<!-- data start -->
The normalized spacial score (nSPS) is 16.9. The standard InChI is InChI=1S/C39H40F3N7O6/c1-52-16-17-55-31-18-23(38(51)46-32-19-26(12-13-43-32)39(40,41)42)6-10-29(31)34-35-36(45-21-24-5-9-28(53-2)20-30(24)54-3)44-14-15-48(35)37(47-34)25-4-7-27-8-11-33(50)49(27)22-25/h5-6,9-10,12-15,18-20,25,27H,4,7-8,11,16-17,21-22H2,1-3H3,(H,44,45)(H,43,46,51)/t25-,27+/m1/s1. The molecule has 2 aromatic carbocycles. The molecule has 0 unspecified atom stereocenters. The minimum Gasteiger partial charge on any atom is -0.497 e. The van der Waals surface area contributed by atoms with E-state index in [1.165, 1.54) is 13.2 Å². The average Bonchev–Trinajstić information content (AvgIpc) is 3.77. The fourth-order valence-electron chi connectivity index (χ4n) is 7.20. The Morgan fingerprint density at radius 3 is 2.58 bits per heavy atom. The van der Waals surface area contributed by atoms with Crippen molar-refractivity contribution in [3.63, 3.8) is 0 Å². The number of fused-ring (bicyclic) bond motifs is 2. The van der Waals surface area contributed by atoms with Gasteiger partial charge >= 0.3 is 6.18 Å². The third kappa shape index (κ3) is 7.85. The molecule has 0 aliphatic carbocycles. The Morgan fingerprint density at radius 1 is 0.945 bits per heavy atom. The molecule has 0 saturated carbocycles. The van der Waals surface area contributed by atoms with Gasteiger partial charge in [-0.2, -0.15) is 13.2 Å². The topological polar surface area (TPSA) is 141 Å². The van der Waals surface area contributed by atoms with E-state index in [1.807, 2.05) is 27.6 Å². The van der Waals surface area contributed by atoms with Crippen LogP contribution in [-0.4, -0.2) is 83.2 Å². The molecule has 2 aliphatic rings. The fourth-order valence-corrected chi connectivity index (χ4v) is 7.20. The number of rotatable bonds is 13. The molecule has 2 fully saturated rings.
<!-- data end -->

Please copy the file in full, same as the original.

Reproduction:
The normalized spacial score (nSPS) is 16.9. The standard InChI is InChI=1S/C39H40F3N7O6/c1-52-16-17-55-31-18-23(38(51)46-32-19-26(12-13-43-32)39(40,41)42)6-10-29(31)34-35-36(45-21-24-5-9-28(53-2)20-30(24)54-3)44-14-15-48(35)37(47-34)25-4-7-27-8-11-33(50)49(27)22-25/h5-6,9-10,12-15,18-20,25,27H,4,7-8,11,16-17,21-22H2,1-3H3,(H,44,45)(H,43,46,51)/t25-,27+/m1/s1. The molecule has 2 aromatic carbocycles. The molecule has 0 unspecified atom stereocenters. The minimum Gasteiger partial charge on any atom is -0.497 e. The van der Waals surface area contributed by atoms with E-state index in [1.165, 1.54) is 13.2 Å². The average Bonchev–Trinajstić information content (AvgIpc) is 3.77. The fourth-order valence-electron chi connectivity index (χ4n) is 7.20. The Morgan fingerprint density at radius 3 is 2.58 bits per heavy atom. The van der Waals surface area contributed by atoms with Crippen molar-refractivity contribution in [3.63, 3.8) is 0 Å². The number of fused-ring (bicyclic) bond motifs is 2. The van der Waals surface area contributed by atoms with Gasteiger partial charge >= 0.3 is 6.18 Å². The third kappa shape index (κ3) is 7.85. The molecule has 0 aliphatic carbocycles. The Morgan fingerprint density at radius 1 is 0.945 bits per heavy atom. The molecule has 0 saturated carbocycles. The van der Waals surface area contributed by atoms with Gasteiger partial charge in [-0.2, -0.15) is 13.2 Å². The topological polar surface area (TPSA) is 141 Å². The van der Waals surface area contributed by atoms with E-state index in [1.807, 2.05) is 27.6 Å². The van der Waals surface area contributed by atoms with Crippen LogP contribution in [-0.4, -0.2) is 83.2 Å². The molecule has 2 aliphatic rings. The fourth-order valence-corrected chi connectivity index (χ4v) is 7.20. The number of rotatable bonds is 13. The molecule has 2 fully saturated rings.